Australian currency looks vulnerable as we head into 2017. Problem #1 is China, Australia’s biggest trade partner. The past year was not easy for Chinese financial markets: the yuan and the stocks made the biggest declines in several years. The year of 2017 poses risks related to capital flight and China’s high debt levels. In addition, there are dismal domestic factors: mining boom is no longer helping Australia, the nation’s GDP contracted for the first time in 5 years and its labor market looks grim. The market will likely expect the Reserve Bank of Australia to cut rates in 2017, and these expectations will do the Aussie no good. Watch the levels of 0.6850 and 0.6500 on the downside. Some help from commodity market may come to the Aussie at the beginning of the year.
Oil prices hit the lowest levels since 2003, but after that managed to bottom in 2016. The Organization of petroleum exporting countries (OPEC) did manage to increase confidence in the market. Crude will likely stabilize near $50, at least in the first half of 2017. However, the advance doesn’t seem sustainable as higher prices will make US shale producers return to the market, while the OPEC has a long history of breaking its promises.
Despite the recent decline, gold still finished 2016 above the opening level. From a technical perspective, the precious metal still looks bearish on the monthly chart. We don’t see a buying signal now, but suggest to monitor this market closely as there should be a point in 2017, when investors turn to gold as a safe haven a refuge from inflation.
US stocks didn’t divert from their long-term uptrend. The lack of any meaningful correction in equity markets has worried many traders in 2016. Taking into account the current optimism about the US economy, it’s still very dangerous to short this market. The best solution is to invest in the sectors favored by Trump, such as infrastructure. Health care and pharmaceuticals should also benefit, if there is a restructuring or abandonment of Obamacare.
Finally, it’s necessary to point out that whatever happens, traders should be prepared. Don’t forget about risk and money management tools as they represent the best way to make sure your money is safe and sound.
Barclays announces new trade finance platform for corporate clients
Barclays Corporate Banking has today announced that it is working with CGI to implement the CGI Trade360 platform. This new platform will provide an industry leading end-to-end global trade finance solution for Barclays clients in the UK and around the world.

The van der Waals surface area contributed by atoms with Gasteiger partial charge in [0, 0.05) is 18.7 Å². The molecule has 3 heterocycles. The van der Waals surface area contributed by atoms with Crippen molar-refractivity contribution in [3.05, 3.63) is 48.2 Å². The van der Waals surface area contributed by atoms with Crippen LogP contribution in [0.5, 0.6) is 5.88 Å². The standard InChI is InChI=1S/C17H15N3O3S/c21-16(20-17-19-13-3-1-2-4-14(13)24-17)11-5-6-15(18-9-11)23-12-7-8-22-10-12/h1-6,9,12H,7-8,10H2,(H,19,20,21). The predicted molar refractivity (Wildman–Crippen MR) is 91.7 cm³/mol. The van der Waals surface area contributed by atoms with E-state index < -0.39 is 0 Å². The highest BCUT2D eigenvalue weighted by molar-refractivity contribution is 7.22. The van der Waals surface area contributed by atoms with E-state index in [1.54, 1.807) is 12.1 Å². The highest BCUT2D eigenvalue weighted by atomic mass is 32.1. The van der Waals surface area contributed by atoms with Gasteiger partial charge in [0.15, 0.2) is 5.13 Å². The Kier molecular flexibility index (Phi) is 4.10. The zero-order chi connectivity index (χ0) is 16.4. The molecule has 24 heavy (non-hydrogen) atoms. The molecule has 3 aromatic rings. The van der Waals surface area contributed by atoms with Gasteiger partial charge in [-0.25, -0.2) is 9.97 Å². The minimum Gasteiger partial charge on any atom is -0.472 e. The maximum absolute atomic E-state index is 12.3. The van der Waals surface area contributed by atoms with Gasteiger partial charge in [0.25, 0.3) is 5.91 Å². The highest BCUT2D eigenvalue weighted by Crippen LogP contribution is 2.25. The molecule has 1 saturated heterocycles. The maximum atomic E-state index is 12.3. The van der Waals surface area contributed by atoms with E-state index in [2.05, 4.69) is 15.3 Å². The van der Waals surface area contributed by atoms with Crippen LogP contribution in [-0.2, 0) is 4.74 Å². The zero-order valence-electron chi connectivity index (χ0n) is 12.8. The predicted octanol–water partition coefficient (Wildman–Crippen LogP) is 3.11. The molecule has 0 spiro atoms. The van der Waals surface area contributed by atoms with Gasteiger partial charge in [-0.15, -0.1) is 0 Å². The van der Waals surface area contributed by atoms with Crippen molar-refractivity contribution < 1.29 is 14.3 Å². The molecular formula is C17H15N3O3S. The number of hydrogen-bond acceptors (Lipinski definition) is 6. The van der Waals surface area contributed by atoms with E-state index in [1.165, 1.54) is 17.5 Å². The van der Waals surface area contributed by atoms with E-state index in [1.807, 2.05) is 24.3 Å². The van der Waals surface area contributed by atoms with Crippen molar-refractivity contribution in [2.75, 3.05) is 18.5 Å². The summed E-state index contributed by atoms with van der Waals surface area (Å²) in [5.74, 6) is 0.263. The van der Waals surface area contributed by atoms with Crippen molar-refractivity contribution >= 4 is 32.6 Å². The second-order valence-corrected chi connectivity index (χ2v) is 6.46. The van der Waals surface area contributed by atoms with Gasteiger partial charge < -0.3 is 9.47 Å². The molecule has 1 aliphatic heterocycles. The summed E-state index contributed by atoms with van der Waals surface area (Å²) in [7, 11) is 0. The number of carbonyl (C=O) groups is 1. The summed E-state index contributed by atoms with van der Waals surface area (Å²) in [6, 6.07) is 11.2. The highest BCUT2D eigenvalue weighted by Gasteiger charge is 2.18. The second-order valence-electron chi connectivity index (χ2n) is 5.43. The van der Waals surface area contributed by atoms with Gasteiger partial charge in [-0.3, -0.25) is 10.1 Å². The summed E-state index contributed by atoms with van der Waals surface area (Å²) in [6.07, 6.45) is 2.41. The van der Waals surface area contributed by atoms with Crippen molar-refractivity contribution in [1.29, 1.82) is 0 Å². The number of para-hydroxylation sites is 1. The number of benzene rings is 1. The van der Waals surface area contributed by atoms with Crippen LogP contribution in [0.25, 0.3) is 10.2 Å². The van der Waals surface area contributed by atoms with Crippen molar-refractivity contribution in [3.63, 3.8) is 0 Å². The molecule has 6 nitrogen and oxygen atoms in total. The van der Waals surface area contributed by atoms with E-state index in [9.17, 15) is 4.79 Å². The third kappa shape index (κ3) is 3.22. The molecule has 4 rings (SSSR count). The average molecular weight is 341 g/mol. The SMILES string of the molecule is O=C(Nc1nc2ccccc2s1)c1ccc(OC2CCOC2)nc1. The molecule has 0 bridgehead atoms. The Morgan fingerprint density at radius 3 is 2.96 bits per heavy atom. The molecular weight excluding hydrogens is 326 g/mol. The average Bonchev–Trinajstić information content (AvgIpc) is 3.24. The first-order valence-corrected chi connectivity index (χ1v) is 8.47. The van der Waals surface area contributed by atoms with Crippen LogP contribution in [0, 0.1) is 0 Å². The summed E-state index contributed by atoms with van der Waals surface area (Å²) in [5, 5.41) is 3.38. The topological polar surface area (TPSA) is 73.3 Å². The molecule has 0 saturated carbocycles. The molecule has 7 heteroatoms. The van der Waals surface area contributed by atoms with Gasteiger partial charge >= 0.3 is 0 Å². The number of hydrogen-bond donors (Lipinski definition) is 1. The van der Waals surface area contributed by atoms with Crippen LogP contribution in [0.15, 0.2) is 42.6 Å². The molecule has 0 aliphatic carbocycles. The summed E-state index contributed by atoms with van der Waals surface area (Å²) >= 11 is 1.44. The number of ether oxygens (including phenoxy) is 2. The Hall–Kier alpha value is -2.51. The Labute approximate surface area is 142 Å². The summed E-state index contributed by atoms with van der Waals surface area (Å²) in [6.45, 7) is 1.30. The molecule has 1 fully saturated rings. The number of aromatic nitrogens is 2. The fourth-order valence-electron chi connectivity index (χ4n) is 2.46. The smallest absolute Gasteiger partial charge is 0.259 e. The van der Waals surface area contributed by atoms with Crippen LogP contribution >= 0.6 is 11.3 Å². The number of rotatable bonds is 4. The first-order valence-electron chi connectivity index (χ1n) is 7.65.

With the CGI Trade360 platform, Barclays will provide clients with greater connectivity and visibility into their supply chains, allowing them to optimise working capital efficiency, funding and risk mitigation. By utilising cloud based functionality for corporate banking clients, Barclays will also be able to offer a leading client user experience through easy access and real-time integration to essential information, combined with the latest trade solutions as the industry-wide shift to digitisation continues to accelerate.
This move underpins Barclays commitment to supporting the trade and working capital needs of their clients and reinforces a commitment to innovation that has been central to the bank for more than 300 years.
James Binns, Global Head of Trade & Working Capital at Barclays, said: “We are delighted to announce our move to the CGI Trade360 platform and to have started the implementation process. We have a longstanding partnership with CGI, and the CGI Trade360 platform will mean we can continue delivering the best possible trade solutions and service to our clients for many years to come.”
Neil Sadler, Senior Vice President, UK Financial Services, at CGI, said: “Having worked closely with Barclays for the last 30 years, we knew we were in an excellent position to enhance their systems. Not only do we have a history with them and understand how they work, but part of the CGI Trade360 solution includes a proof of concept phase, which is essentially seven weeks of meetings and workshops with employees across the globe to guarantee the product’s efficiency and answer all queries. We’re delighted that Barclays chose to continue working with us and look forward to supporting them over the coming years.”
What’s the current deal with commodities trading?
By Sylvain Thieullent, CEO of Horizon Software
The London Metal Exchange (LME) trading ring has been the noisy home of metals traders buying and selling for over a hundred years. It’s the world’s oldest and largest metals market and is home to the last open outcry trading floor. Recently however, the age-old trading ring, though has been closed during the pandemic and, just a few weeks ago, the LME announced that it will remain so for another six months and that it is taking steps to improve its electronic trading. This news fits in with a growing narrative in commodities about a shift to electronic trading that has been bubbling away under the surface.
Something certainly is stirring in commodities. The crisis has affected different raw materials differently: a weakening dollar and rising inflation risks bode well for some commodities with precious metals being very attractive, as seen by gold reaching all-time highs. Oil on the other hand has had a tough year and experienced record lows from the Saudi-Russia pricing war. It has been a turbulent year, and now prices look set to soar. While a recent analyst report from Goldman Sachs predicts a bullish market in commodities for the year ahead, with the firm forecasting that it’s commodities index will surge 28%, led by energy (43%) and precious metals (18%).